The Twins Need Early Season Eddie
Image courtesy of © Jesse Johnson-USA TODAY SportsOver the last three years, Rosario has hit 23 home runs on pitches outside of the rulebook strike zone. The next closest is Trey Mancini with 15. His .403 slugging percentage over those three years is the best in the game. He maintains a .247 average outside of the zone -- fourth-best behind guys like Altuve and Benintendi.
Everyone wants to hold up Ted Williams’ magical multi-colored chart as a sacred tablet when it comes to hitting instruction but the truth is that for many hitters, their “happy zone”, as Williams called it, can also extend to areas out of the box. From 2015 through 2017, Minnesota Twins fans witnessed Brian Dozier slug 16 home runs on pitches out of the zone, mostly at his eye level. For Rosario, his extrazonal happy place was on pitches between him and the plate, where he could turn and burn, or above the zone, where his deep barrel turn assisted him in catching elevated fastballs.
So naturally, being able to make solid contact on those pitches is going to beget more out of zone swings. It’s a dubious skill set, to be sure. Like being really good at smoking an entire pack of cigarettes at once. Sure, it may look impressive in the moment but eventually you are going to pay for it. If you stick to your strength -- swinging at pitches in your happy zone wherever that may be — you will succeed. If that target drifts however...
And here is where Rosario has run afoul of late.
When Rosario started the season off hot in March, April and May, his 40% chase rate was the fifth highest in the league. He was just hitting a lot of those out of zone pitches well. He had six extra-base hits, including three home runs. The vast majority of those swings came on pitches just inside. Since the end of August, however, pitchers have gotten Rosario to extend his arms and chase after pitches off the other side of the plate.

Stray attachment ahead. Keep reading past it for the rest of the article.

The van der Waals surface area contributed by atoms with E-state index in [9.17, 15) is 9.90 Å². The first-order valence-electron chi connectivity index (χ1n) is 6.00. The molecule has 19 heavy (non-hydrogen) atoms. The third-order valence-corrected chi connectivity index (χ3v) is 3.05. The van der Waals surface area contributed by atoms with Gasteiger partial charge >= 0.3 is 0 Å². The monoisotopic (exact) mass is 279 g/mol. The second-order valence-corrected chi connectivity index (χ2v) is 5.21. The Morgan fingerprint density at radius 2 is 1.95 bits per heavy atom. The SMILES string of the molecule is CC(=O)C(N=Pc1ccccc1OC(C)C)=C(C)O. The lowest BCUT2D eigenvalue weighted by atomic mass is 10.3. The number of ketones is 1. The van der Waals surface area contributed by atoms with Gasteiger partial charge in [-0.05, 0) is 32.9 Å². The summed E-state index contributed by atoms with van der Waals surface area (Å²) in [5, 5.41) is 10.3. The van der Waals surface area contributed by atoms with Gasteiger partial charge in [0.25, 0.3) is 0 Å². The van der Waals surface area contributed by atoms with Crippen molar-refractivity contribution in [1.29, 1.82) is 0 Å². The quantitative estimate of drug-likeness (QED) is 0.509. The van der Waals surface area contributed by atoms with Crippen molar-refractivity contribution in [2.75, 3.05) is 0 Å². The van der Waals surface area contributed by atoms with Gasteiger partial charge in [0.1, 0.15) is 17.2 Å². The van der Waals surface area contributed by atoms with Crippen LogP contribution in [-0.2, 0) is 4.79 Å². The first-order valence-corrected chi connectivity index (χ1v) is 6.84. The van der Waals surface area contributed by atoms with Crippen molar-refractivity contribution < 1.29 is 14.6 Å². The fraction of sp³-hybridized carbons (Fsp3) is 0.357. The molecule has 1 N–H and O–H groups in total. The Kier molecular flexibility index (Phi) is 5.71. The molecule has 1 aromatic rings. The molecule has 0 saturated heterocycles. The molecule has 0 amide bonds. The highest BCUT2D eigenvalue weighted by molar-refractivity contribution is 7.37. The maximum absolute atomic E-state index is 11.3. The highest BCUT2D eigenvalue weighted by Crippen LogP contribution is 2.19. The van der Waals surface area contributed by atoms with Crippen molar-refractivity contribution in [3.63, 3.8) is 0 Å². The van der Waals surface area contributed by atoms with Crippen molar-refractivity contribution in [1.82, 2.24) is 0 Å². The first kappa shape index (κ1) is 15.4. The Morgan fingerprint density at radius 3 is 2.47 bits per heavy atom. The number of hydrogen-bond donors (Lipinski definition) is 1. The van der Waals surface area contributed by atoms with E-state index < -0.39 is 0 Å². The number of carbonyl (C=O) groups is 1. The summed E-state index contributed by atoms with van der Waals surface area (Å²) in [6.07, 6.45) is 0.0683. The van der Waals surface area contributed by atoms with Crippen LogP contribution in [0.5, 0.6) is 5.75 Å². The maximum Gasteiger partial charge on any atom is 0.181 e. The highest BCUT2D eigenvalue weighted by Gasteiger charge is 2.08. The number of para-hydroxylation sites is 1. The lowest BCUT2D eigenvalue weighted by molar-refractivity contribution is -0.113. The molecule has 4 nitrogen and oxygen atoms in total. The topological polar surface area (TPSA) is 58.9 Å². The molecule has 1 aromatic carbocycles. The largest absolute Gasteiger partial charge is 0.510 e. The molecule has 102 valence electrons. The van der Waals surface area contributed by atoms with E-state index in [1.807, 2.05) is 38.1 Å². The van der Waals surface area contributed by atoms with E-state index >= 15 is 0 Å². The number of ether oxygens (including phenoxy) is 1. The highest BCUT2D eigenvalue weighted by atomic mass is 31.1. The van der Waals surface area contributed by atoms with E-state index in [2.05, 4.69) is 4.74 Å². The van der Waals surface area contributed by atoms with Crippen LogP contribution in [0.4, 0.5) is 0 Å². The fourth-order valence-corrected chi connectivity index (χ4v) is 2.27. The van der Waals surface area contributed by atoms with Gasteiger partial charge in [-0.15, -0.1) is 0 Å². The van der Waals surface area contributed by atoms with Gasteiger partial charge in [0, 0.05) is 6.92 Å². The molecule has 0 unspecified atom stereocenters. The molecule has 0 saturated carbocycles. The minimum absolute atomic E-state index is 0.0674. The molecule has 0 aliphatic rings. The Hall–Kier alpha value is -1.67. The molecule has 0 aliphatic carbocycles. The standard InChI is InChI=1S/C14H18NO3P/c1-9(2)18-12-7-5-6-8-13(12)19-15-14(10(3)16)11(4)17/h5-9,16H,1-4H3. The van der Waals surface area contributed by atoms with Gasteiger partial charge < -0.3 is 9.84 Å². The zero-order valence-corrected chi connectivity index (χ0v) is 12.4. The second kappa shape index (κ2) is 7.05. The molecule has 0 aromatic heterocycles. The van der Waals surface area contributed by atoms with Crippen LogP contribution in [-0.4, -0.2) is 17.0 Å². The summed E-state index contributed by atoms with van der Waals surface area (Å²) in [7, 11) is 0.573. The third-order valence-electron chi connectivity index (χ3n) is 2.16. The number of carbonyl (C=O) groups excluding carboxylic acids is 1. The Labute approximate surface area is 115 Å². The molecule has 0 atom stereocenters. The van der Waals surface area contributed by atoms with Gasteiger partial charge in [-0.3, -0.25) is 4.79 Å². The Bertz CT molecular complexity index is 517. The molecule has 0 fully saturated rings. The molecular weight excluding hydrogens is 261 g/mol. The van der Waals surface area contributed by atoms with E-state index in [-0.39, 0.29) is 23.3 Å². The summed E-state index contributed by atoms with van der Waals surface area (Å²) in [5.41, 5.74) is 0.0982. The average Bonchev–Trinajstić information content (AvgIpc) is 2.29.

In April, Rosario swung at just 27% of pitches that were outside. Over the last couple of weeks, Rosario’s swing rate at those pitches has increased to 51%.
Opponents have noted this trend and have adjusted accordingly, feeding him more pitches just off the plate and allowing him to generate weak contact, if any at all. At the beginning of the year, pitchers would challenge him and give more ripe pitches. Between his ability to drive those pitches and his inability to lay off the outside ones, teams are staying away.
This is a swing decision issue. There have been no mechanical changes that would result in a hole in the swing. Rosario could stand to quiet his pre-swing movements similar to Miguel Sano -- the big drawback of his hands undoubtedly lead to some timing issues -- but he has always had the big load process and has had previous success with it. And there hasn’t been a substantial drop in exit velocity on contact that would suggest an injury, as even the most minor nagging injuries can alter things at this point in the season. In fact, his exit velo is better now than back in April. That said, this has the signs of an issue upstairs.
As the “Eddie” chants grow increasingly louder at Target Field and the stakes have risen, Rosario has found himself without the lineup cushion that once surrounded him. Furthermore, his innate desire to play the role of the hero may be a catalyst for his audacious swing rate. He is forcing things to happen when he and the team would be better served if he exercised patience.
There is no question that the Twins need Eddie Rosario -- the early season version Eddie Rosario -- more than ever. That would require some restraint. Does Rosario have that kind of restraint? Does he have the ability to turn off the ego and quiet the voice in his head that tells him to swing and drive in that run no matter where the pitch is?
With the division lead shrinking and a postseason run at stake, the Twins need Rosario to wrangle it.
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